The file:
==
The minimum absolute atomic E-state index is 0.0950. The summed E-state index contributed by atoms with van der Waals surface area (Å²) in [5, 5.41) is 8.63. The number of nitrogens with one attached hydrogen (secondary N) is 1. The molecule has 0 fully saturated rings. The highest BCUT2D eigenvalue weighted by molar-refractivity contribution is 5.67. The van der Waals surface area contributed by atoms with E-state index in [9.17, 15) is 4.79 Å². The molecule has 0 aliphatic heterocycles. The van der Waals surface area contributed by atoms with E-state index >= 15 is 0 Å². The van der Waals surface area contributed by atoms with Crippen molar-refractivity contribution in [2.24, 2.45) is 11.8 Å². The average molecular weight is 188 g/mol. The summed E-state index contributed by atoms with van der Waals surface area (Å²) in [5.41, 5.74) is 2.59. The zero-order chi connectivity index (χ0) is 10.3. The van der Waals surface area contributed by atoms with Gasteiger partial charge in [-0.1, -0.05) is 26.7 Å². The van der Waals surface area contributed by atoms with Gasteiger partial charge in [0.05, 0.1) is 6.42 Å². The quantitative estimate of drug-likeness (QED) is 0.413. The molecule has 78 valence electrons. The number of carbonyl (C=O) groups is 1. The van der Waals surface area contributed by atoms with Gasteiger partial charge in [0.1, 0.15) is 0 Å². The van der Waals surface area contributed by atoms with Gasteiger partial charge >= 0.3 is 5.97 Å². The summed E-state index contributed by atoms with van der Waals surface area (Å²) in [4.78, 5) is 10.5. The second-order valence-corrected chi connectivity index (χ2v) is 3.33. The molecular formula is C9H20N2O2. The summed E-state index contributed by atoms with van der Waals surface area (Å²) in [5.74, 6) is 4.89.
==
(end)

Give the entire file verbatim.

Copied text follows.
The minimum absolute atomic E-state index is 0.0950. The summed E-state index contributed by atoms with van der Waals surface area (Å²) in [5, 5.41) is 8.63. The number of nitrogens with one attached hydrogen (secondary N) is 1. The molecule has 0 fully saturated rings. The highest BCUT2D eigenvalue weighted by molar-refractivity contribution is 5.67. The van der Waals surface area contributed by atoms with E-state index in [9.17, 15) is 4.79 Å². The molecule has 0 aliphatic heterocycles. The van der Waals surface area contributed by atoms with E-state index >= 15 is 0 Å². The van der Waals surface area contributed by atoms with Crippen molar-refractivity contribution in [2.24, 2.45) is 11.8 Å². The average molecular weight is 188 g/mol. The summed E-state index contributed by atoms with van der Waals surface area (Å²) in [5.41, 5.74) is 2.59. The zero-order chi connectivity index (χ0) is 10.3. The van der Waals surface area contributed by atoms with Gasteiger partial charge in [-0.1, -0.05) is 26.7 Å². The van der Waals surface area contributed by atoms with Gasteiger partial charge in [0.05, 0.1) is 6.42 Å². The quantitative estimate of drug-likeness (QED) is 0.413. The molecule has 78 valence electrons. The number of carbonyl (C=O) groups is 1. The van der Waals surface area contributed by atoms with Gasteiger partial charge in [0.1, 0.15) is 0 Å². The van der Waals surface area contributed by atoms with Gasteiger partial charge >= 0.3 is 5.97 Å². The summed E-state index contributed by atoms with van der Waals surface area (Å²) in [4.78, 5) is 10.5. The second-order valence-corrected chi connectivity index (χ2v) is 3.33. The molecular formula is C9H20N2O2. The summed E-state index contributed by atoms with van der Waals surface area (Å²) in [5.74, 6) is 4.89.